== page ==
Admittedly, hype could also have the opposite affect, especially when something has been hyped down. My most recent experience of this involved the city of Paris. I was always told that it was rather a disappointment – apart from the Eiffel tower and the Mona Lisa, there was nothing to get overly fussed about. Maybe this lowered my expectations of the city, but I ended up adoring that little town. Nonetheless, however, I am fairly sure I would have still really liked Paris if I had heard nothing about it. Imagine never having heard of the Eiffel Tower, and then seeing for the first time!

Every now and then, though, there comes the things in life that power through all the hype. They are different for everyone, I think, which is a peaceful thought. Maybe there are so remarkable to you that no amount of hype can overthrow the expectation. Things that give you that shivering sensation when you encounter them or make you learn forward and scream into your fist. I guess, maybe, it’s those things that keep us going, those things that make life worth living. Maybe that’s why we meet new people, see new films and visit new places – to see if life can gift us with another spine shivering moment.

Makes it all kind of worth it then, doesn’t it?

My name is Sidd and I have abandonment issues.

So there is this girl I used to go to school with. Let’s call her ‘Lisa’.
I was never that close to Lisa. We didn’t eat lunch together, or sit next to each other in class. We were never paired up for a project, or even spoke that regularly. We did however acknowledge each other’s presence every now and then – a nod and smile as we passed each other in the hall way and sometimes, if we were feeling quite vicarious, a “Hi, how are you going?” every now and then.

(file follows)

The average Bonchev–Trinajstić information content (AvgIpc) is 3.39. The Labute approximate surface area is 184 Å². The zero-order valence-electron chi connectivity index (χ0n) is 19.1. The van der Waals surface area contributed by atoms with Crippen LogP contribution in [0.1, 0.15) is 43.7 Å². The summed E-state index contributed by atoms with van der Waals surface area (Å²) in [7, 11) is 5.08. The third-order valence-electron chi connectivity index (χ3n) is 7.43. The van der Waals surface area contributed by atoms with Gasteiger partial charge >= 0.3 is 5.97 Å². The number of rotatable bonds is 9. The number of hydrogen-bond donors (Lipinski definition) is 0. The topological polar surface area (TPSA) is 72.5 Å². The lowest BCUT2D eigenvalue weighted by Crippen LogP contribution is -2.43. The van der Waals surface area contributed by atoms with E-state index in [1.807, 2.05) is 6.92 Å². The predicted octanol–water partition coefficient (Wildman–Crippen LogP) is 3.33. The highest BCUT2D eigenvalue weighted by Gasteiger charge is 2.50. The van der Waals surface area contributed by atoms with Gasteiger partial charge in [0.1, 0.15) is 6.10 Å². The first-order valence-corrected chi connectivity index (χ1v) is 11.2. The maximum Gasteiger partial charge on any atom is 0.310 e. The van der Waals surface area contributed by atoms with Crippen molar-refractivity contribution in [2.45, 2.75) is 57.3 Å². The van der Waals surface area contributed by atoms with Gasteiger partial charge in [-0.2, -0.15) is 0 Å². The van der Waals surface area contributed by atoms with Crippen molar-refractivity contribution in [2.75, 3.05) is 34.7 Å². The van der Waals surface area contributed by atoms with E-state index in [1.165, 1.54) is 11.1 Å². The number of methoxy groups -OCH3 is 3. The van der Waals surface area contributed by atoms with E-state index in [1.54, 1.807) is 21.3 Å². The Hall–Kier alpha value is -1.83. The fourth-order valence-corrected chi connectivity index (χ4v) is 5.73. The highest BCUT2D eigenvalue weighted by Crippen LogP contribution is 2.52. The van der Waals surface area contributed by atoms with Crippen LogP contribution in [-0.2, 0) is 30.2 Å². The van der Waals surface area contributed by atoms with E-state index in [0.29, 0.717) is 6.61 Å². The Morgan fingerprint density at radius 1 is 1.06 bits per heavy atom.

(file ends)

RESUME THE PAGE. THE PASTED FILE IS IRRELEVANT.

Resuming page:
Lisa was never a friend, nor was she was never an enemy. She was an acquaintance, a classmate, and nothing more.
Four years ago we graduated from high school and both of us, amongst others, went to the same university. We did not study the same course, nor were we on the same campus for much of the time. We did, however, run into each other every now and then.
The first few times this happened, we said hello to each other and had a short conversation. Nothing major, but just acknowledging that we knew each other from our past.
A couple of years of this passed on, our random meetings becoming less and less common. She never thought of me, I never thought of her. It wasn’t an issue, nor was it anything at all. They were average interactions between two old acquaintances.
There was a day, however, last year in March. The semester had just begun and I found myself walking through a relatively busy corridor. I saw Lisa ahead, walking in the opposite direction. I looked at her, making an effort to acknowledge that I’d seen her, only planning only to say hello and continue on my path.
I made eye contact and saw that she had seen me. As I proceeded to smile and say hi, I saw her turn away and just walk past.
Now this may just be me being shallow, but when was the point where we stopped being acquaintances? When did the nod–smile combination stop applying as a greeting? When did she become some kind of inhumane, psychotic bitch?